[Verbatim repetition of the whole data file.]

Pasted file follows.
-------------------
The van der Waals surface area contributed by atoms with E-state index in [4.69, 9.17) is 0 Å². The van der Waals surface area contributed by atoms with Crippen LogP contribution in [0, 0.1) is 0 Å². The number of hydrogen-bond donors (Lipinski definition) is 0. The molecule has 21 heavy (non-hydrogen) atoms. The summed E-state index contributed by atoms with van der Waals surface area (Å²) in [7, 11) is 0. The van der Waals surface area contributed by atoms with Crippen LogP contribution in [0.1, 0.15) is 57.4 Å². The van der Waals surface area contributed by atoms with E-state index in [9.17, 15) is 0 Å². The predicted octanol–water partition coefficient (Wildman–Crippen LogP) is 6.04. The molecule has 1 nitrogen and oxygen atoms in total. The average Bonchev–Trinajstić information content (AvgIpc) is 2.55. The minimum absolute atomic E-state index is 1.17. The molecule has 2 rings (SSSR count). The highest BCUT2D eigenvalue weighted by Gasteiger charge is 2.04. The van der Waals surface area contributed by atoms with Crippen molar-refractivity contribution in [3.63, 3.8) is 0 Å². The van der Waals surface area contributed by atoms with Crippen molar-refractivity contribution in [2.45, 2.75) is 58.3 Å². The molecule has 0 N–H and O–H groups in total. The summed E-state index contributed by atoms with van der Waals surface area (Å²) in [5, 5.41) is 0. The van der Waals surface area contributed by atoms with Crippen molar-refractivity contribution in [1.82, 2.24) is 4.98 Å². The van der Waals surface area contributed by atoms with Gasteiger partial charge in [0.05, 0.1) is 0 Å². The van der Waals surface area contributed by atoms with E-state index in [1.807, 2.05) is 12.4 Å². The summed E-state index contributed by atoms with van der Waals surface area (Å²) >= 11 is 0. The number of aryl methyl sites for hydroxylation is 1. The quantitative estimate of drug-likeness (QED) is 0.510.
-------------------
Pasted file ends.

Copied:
The van der Waals surface area contributed by atoms with E-state index in [4.69, 9.17) is 0 Å². The van der Waals surface area contributed by atoms with Crippen LogP contribution in [0, 0.1) is 0 Å². The number of hydrogen-bond donors (Lipinski definition) is 0. The molecule has 21 heavy (non-hydrogen) atoms. The summed E-state index contributed by atoms with van der Waals surface area (Å²) in [7, 11) is 0. The van der Waals surface area contributed by atoms with Crippen LogP contribution in [0.1, 0.15) is 57.4 Å². The van der Waals surface area contributed by atoms with E-state index in [9.17, 15) is 0 Å². The predicted octanol–water partition coefficient (Wildman–Crippen LogP) is 6.04. The molecule has 1 nitrogen and oxygen atoms in total. The average Bonchev–Trinajstić information content (AvgIpc) is 2.55. The minimum absolute atomic E-state index is 1.17. The molecule has 2 rings (SSSR count). The highest BCUT2D eigenvalue weighted by Gasteiger charge is 2.04. The van der Waals surface area contributed by atoms with Crippen molar-refractivity contribution in [3.63, 3.8) is 0 Å². The van der Waals surface area contributed by atoms with Crippen molar-refractivity contribution in [2.45, 2.75) is 58.3 Å². The molecule has 0 N–H and O–H groups in total. The summed E-state index contributed by atoms with van der Waals surface area (Å²) in [5, 5.41) is 0. The van der Waals surface area contributed by atoms with Crippen molar-refractivity contribution in [1.82, 2.24) is 4.98 Å². The van der Waals surface area contributed by atoms with Gasteiger partial charge in [0.05, 0.1) is 0 Å². The van der Waals surface area contributed by atoms with E-state index in [1.807, 2.05) is 12.4 Å². The summed E-state index contributed by atoms with van der Waals surface area (Å²) >= 11 is 0. The number of aryl methyl sites for hydroxylation is 1. The quantitative estimate of drug-likeness (QED) is 0.510.